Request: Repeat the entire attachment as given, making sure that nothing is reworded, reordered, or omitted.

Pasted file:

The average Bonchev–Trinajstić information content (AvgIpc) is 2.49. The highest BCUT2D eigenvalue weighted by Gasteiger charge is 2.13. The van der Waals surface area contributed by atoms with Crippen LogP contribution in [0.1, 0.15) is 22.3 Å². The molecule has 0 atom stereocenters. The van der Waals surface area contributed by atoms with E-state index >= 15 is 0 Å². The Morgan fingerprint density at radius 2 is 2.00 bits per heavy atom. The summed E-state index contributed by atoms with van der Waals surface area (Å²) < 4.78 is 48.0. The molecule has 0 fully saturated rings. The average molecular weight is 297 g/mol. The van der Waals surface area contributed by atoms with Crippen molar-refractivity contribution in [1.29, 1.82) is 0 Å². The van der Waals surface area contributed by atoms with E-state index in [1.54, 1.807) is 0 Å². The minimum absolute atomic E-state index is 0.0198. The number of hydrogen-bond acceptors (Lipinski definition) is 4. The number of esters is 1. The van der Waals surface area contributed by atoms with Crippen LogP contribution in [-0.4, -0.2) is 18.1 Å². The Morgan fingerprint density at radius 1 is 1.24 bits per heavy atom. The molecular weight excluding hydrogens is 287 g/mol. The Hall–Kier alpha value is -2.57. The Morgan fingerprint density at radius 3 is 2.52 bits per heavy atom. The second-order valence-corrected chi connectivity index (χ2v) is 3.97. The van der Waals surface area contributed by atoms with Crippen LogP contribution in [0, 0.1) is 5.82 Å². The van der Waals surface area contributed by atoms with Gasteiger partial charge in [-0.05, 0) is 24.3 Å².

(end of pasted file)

The average Bonchev–Trinajstić information content (AvgIpc) is 2.49. The highest BCUT2D eigenvalue weighted by Gasteiger charge is 2.13. The van der Waals surface area contributed by atoms with Crippen LogP contribution in [0.1, 0.15) is 22.3 Å². The molecule has 0 atom stereocenters. The van der Waals surface area contributed by atoms with E-state index >= 15 is 0 Å². The Morgan fingerprint density at radius 2 is 2.00 bits per heavy atom. The summed E-state index contributed by atoms with van der Waals surface area (Å²) < 4.78 is 48.0. The molecule has 0 fully saturated rings. The average molecular weight is 297 g/mol. The van der Waals surface area contributed by atoms with Crippen molar-refractivity contribution in [1.29, 1.82) is 0 Å². The van der Waals surface area contributed by atoms with E-state index in [1.54, 1.807) is 0 Å². The minimum absolute atomic E-state index is 0.0198. The number of hydrogen-bond acceptors (Lipinski definition) is 4. The number of esters is 1. The van der Waals surface area contributed by atoms with Crippen LogP contribution in [-0.4, -0.2) is 18.1 Å². The Morgan fingerprint density at radius 1 is 1.24 bits per heavy atom. The molecular weight excluding hydrogens is 287 g/mol. The Hall–Kier alpha value is -2.57. The Morgan fingerprint density at radius 3 is 2.52 bits per heavy atom. The second-order valence-corrected chi connectivity index (χ2v) is 3.97. The van der Waals surface area contributed by atoms with Crippen LogP contribution in [0, 0.1) is 5.82 Å². The van der Waals surface area contributed by atoms with Gasteiger partial charge in [-0.05, 0) is 24.3 Å².